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  • for 1865, entitled " A Dynamical Theory of the Electromagnetic Field."

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  • Maxwell showed in this paper that the velocity of propagation of an electromagnetic impulse through space could also be determined by certain experimental methods which consisted in measuring the same electric quantity, capacity, resistance or potential in two ways.

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  • The two systems of measurement were called respectively the electrostatic and the electromagnetic systems (see Physical Units).

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  • Maxwell suggested new methods for the determination of this ratio of the electrostatic to the electromagnetic units, and by experiments of great ingenuity was able to show that this ratio, which is also that of the velocity of the propagation of an electromagnetic impulse through space, is identical with that of light.

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  • Experimental methods were devised for the further exact measurements of the electromagnetic velocity and numerous determinations of the dielectric constants of various solids, liquids and gases, and comparisons of these with the corresponding optical refractive indices were conducted.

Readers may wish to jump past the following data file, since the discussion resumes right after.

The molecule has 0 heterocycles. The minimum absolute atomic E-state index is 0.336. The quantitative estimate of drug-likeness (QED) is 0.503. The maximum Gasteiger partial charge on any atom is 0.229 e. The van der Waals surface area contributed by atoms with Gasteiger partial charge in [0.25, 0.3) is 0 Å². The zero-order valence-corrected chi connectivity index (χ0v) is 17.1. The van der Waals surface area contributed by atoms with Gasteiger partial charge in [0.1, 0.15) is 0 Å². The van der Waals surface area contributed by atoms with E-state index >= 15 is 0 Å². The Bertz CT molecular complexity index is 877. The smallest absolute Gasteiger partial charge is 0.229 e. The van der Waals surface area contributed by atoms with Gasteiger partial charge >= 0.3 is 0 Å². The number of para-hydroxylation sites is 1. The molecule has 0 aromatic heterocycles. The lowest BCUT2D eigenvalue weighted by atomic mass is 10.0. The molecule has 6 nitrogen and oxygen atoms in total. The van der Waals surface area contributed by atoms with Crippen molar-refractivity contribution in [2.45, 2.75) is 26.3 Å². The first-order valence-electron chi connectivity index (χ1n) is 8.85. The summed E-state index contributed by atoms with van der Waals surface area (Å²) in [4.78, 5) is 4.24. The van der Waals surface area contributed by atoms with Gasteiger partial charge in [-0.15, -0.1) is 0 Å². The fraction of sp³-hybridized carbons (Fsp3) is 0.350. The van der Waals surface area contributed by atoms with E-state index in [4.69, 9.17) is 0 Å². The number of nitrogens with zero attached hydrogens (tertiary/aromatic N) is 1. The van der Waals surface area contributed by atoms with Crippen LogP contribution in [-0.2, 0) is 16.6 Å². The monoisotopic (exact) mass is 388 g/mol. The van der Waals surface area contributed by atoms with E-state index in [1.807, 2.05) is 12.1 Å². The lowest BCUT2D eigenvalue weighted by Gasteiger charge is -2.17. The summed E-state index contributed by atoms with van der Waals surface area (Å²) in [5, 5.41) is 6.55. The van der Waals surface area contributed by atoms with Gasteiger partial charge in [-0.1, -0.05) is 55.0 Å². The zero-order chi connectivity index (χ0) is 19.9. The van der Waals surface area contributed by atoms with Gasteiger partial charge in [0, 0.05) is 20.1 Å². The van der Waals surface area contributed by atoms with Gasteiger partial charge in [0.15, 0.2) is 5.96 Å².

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  • The accumulating determinations of the numerical value of the electromagnetic velocity (v) from the earliest made by Lord Kelvin (Sir W.

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  • After he had educated himself by the study of the phenomena of lines of magnetic force in his discoveries on electromagnetic induction, he applied the same conception to electrostatic phenomena, and thus created the notion of lines of electrostatic force and of the important function of the dielectric or non-conductor in sustaining them.

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  • Since Faraday was well aware that even a good vacuum can act as a dielectric, he recognized that the state he called dielectric polarization could not be wholly dependent upon the presence of gravitative matter, but that there must be an electromagnetic medium of a supermaterial nature.

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  • 3 X 10 24 gramme and that the unit atomic charge or natural unit of electricity is 1.3 X 1020 of an electromagnetic C.G.S.

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  • 3 X Io 2 ° of an electromagnetic unit, and the ratio of its charge to its mass is nearly 2 X 10 7 using E.M.

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  • Trans., 1894, 185; 1895, 186; 1897, 190), and subsequently in his book Aether and Matter (1900), a remarkable hypothesis of the structure of the electron or corpuscle, which he regards as simply a strain centre in the aether or electromagnetic medium, a chemical atom being a collection of positive and negative electrons or strain centres in stable orbital motion round their common centre of mass (see Aether).